Simon Rewell continued: “Using analysis of more than four billion miles of driving data that insurethebox has collected over the last eight years, we know that young drivers are four times more likely to crash in the first three months of their policy than their final three.

“insurethebox proactively contacts drivers who speed, giving them the information they need to manage their driving behaviour and reduce their risk of an accident.

“Over the last two years, our award-winning speed reduction campaign has used unique insights to enable us to communicate with customers who frequently speed, highlighting the risk of an accident and urging them to slow down and take more care.

“As a result, we have seen speeding instances among the highest risk drivers reduce by about 28%. This has cut the frequency of accidents among young drivers by 9%.”


 

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    Yes Hugh. The information held by CRASHMAPS goes back as far as 19 years ago and basic information in terms of numbers of collisions in any one area can be displayed for any number of years. I looked at Calderdale for the last 5 different years and I found that there has been a massive reduction of about 30% in total of collisions more recently but as I have stated they are on main roads and not ones that became subject to the 20 mph scheme.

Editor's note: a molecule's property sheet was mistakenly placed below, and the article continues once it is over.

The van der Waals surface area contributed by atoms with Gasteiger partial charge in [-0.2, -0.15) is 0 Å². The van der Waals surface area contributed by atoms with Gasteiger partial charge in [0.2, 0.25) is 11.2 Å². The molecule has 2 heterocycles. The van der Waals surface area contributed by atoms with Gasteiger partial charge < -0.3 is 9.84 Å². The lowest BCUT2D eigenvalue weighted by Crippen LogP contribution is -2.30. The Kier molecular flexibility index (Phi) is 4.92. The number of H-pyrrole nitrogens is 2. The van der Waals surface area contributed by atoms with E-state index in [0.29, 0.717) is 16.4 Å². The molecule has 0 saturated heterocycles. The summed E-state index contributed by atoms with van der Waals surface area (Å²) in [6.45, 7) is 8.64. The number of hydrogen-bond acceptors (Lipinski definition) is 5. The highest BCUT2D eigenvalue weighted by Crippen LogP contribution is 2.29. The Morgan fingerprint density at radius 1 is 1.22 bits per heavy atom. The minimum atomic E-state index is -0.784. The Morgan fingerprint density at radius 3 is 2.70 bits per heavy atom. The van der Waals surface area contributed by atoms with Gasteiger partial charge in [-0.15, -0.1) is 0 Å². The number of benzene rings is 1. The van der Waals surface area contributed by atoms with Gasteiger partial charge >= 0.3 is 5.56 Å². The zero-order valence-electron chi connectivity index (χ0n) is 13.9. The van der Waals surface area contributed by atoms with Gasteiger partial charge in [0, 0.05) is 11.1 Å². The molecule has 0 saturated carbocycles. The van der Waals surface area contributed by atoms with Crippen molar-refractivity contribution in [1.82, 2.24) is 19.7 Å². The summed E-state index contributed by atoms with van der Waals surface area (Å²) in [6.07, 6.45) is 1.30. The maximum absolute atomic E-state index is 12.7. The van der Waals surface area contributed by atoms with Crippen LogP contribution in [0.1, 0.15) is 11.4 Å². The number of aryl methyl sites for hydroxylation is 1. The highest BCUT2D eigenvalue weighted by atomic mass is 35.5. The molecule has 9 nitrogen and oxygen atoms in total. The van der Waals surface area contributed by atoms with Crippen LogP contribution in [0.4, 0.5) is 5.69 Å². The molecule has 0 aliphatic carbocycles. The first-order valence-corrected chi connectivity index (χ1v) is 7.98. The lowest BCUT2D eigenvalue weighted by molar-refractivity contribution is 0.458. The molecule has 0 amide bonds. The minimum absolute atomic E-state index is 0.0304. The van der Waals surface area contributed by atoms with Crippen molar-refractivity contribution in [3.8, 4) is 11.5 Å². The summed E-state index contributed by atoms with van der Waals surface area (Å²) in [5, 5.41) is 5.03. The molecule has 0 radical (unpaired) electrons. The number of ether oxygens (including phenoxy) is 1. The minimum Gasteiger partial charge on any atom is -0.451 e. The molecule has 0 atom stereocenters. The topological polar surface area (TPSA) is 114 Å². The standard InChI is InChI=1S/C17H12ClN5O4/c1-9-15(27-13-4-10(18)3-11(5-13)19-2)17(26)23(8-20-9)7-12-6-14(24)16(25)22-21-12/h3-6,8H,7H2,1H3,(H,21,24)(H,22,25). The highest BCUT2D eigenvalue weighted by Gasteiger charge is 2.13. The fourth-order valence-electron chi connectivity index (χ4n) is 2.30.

If details of any one of the collisions is wanted then they can be purchased for £1.00 each but I am sure that this could be open to negotiation.


    R.Craven
    Agree (3) | Disagree (0)
    +3